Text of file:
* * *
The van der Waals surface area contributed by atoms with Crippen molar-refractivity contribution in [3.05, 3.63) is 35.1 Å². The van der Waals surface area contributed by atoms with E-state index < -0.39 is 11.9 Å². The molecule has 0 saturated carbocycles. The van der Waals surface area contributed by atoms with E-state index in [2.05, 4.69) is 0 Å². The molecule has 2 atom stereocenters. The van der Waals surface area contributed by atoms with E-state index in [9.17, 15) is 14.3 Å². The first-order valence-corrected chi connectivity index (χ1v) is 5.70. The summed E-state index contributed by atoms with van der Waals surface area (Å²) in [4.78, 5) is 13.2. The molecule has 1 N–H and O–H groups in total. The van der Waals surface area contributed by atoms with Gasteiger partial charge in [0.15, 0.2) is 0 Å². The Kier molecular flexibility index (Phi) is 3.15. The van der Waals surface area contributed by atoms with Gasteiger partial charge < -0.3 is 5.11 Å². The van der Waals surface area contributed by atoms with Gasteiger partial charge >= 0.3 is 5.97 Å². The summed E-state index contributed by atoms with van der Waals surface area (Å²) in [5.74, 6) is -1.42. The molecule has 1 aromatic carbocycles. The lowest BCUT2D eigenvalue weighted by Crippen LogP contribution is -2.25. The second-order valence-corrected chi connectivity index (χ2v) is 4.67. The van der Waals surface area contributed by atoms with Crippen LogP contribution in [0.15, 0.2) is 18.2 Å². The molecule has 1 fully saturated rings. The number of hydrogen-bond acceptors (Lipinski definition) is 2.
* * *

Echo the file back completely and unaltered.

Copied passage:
The van der Waals surface area contributed by atoms with Crippen molar-refractivity contribution in [3.05, 3.63) is 35.1 Å². The van der Waals surface area contributed by atoms with E-state index < -0.39 is 11.9 Å². The molecule has 0 saturated carbocycles. The van der Waals surface area contributed by atoms with E-state index in [2.05, 4.69) is 0 Å². The molecule has 2 atom stereocenters. The van der Waals surface area contributed by atoms with E-state index in [9.17, 15) is 14.3 Å². The first-order valence-corrected chi connectivity index (χ1v) is 5.70. The summed E-state index contributed by atoms with van der Waals surface area (Å²) in [4.78, 5) is 13.2. The molecule has 1 N–H and O–H groups in total. The van der Waals surface area contributed by atoms with Gasteiger partial charge in [0.15, 0.2) is 0 Å². The Kier molecular flexibility index (Phi) is 3.15. The van der Waals surface area contributed by atoms with Gasteiger partial charge < -0.3 is 5.11 Å². The van der Waals surface area contributed by atoms with Gasteiger partial charge >= 0.3 is 5.97 Å². The summed E-state index contributed by atoms with van der Waals surface area (Å²) in [5.74, 6) is -1.42. The molecule has 1 aromatic carbocycles. The lowest BCUT2D eigenvalue weighted by Crippen LogP contribution is -2.25. The second-order valence-corrected chi connectivity index (χ2v) is 4.67. The van der Waals surface area contributed by atoms with Crippen LogP contribution in [0.15, 0.2) is 18.2 Å². The molecule has 1 fully saturated rings. The number of hydrogen-bond acceptors (Lipinski definition) is 2.